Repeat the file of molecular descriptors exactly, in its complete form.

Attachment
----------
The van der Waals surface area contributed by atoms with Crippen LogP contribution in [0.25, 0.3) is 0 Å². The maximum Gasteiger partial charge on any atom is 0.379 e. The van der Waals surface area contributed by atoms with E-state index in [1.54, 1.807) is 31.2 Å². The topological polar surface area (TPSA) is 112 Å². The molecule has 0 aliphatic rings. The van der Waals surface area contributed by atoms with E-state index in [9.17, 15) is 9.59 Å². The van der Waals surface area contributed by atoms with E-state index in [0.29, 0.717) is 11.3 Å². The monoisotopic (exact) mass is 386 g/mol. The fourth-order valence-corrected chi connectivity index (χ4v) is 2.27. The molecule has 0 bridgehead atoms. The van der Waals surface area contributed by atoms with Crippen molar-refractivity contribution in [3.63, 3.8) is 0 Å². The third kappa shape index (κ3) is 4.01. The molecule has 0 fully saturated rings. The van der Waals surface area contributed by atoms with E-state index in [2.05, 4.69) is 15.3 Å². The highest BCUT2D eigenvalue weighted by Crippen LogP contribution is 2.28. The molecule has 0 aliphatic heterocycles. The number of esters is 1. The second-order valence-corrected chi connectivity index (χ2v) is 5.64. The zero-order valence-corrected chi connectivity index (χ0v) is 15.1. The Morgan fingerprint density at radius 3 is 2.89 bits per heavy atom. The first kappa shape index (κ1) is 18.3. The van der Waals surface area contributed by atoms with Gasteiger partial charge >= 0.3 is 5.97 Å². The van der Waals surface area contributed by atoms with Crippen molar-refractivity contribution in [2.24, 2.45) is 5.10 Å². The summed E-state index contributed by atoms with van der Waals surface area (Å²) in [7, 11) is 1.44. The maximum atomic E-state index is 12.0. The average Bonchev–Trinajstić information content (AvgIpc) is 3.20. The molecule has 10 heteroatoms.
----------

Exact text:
The van der Waals surface area contributed by atoms with Crippen LogP contribution in [0.25, 0.3) is 0 Å². The maximum Gasteiger partial charge on any atom is 0.379 e. The van der Waals surface area contributed by atoms with E-state index in [1.54, 1.807) is 31.2 Å². The topological polar surface area (TPSA) is 112 Å². The molecule has 0 aliphatic rings. The van der Waals surface area contributed by atoms with E-state index in [9.17, 15) is 9.59 Å². The van der Waals surface area contributed by atoms with E-state index in [0.29, 0.717) is 11.3 Å². The monoisotopic (exact) mass is 386 g/mol. The fourth-order valence-corrected chi connectivity index (χ4v) is 2.27. The molecule has 0 bridgehead atoms. The van der Waals surface area contributed by atoms with Crippen molar-refractivity contribution in [3.63, 3.8) is 0 Å². The third kappa shape index (κ3) is 4.01. The molecule has 0 fully saturated rings. The van der Waals surface area contributed by atoms with E-state index in [2.05, 4.69) is 15.3 Å². The highest BCUT2D eigenvalue weighted by Crippen LogP contribution is 2.28. The molecule has 0 aliphatic heterocycles. The number of esters is 1. The second-order valence-corrected chi connectivity index (χ2v) is 5.64. The zero-order valence-corrected chi connectivity index (χ0v) is 15.1. The Morgan fingerprint density at radius 3 is 2.89 bits per heavy atom. The first kappa shape index (κ1) is 18.3. The van der Waals surface area contributed by atoms with Gasteiger partial charge >= 0.3 is 5.97 Å². The van der Waals surface area contributed by atoms with Crippen molar-refractivity contribution in [2.24, 2.45) is 5.10 Å². The summed E-state index contributed by atoms with van der Waals surface area (Å²) in [7, 11) is 1.44. The maximum atomic E-state index is 12.0. The average Bonchev–Trinajstić information content (AvgIpc) is 3.20. The molecule has 10 heteroatoms.